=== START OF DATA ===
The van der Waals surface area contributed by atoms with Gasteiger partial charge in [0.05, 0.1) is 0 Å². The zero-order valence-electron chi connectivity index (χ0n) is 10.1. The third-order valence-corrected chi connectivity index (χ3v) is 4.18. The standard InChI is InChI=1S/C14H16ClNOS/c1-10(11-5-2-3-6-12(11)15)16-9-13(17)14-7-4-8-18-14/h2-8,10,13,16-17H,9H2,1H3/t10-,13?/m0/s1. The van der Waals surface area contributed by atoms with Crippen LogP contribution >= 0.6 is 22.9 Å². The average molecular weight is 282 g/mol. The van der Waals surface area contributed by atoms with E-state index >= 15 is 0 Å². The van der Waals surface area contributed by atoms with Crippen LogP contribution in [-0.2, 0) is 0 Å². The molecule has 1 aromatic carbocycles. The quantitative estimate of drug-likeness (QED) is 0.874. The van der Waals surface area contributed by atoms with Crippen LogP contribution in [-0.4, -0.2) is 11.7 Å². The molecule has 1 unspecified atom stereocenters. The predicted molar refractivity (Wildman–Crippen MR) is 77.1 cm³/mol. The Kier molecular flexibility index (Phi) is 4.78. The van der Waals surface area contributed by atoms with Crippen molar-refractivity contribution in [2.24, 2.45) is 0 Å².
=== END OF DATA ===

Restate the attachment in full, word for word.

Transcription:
The van der Waals surface area contributed by atoms with Gasteiger partial charge in [0.05, 0.1) is 0 Å². The zero-order valence-electron chi connectivity index (χ0n) is 10.1. The third-order valence-corrected chi connectivity index (χ3v) is 4.18. The standard InChI is InChI=1S/C14H16ClNOS/c1-10(11-5-2-3-6-12(11)15)16-9-13(17)14-7-4-8-18-14/h2-8,10,13,16-17H,9H2,1H3/t10-,13?/m0/s1. The van der Waals surface area contributed by atoms with Crippen LogP contribution >= 0.6 is 22.9 Å². The average molecular weight is 282 g/mol. The van der Waals surface area contributed by atoms with E-state index >= 15 is 0 Å². The van der Waals surface area contributed by atoms with Crippen LogP contribution in [-0.2, 0) is 0 Å². The molecule has 1 aromatic carbocycles. The quantitative estimate of drug-likeness (QED) is 0.874. The van der Waals surface area contributed by atoms with Crippen LogP contribution in [-0.4, -0.2) is 11.7 Å². The molecule has 1 unspecified atom stereocenters. The predicted molar refractivity (Wildman–Crippen MR) is 77.1 cm³/mol. The Kier molecular flexibility index (Phi) is 4.78. The van der Waals surface area contributed by atoms with Crippen molar-refractivity contribution in [2.24, 2.45) is 0 Å².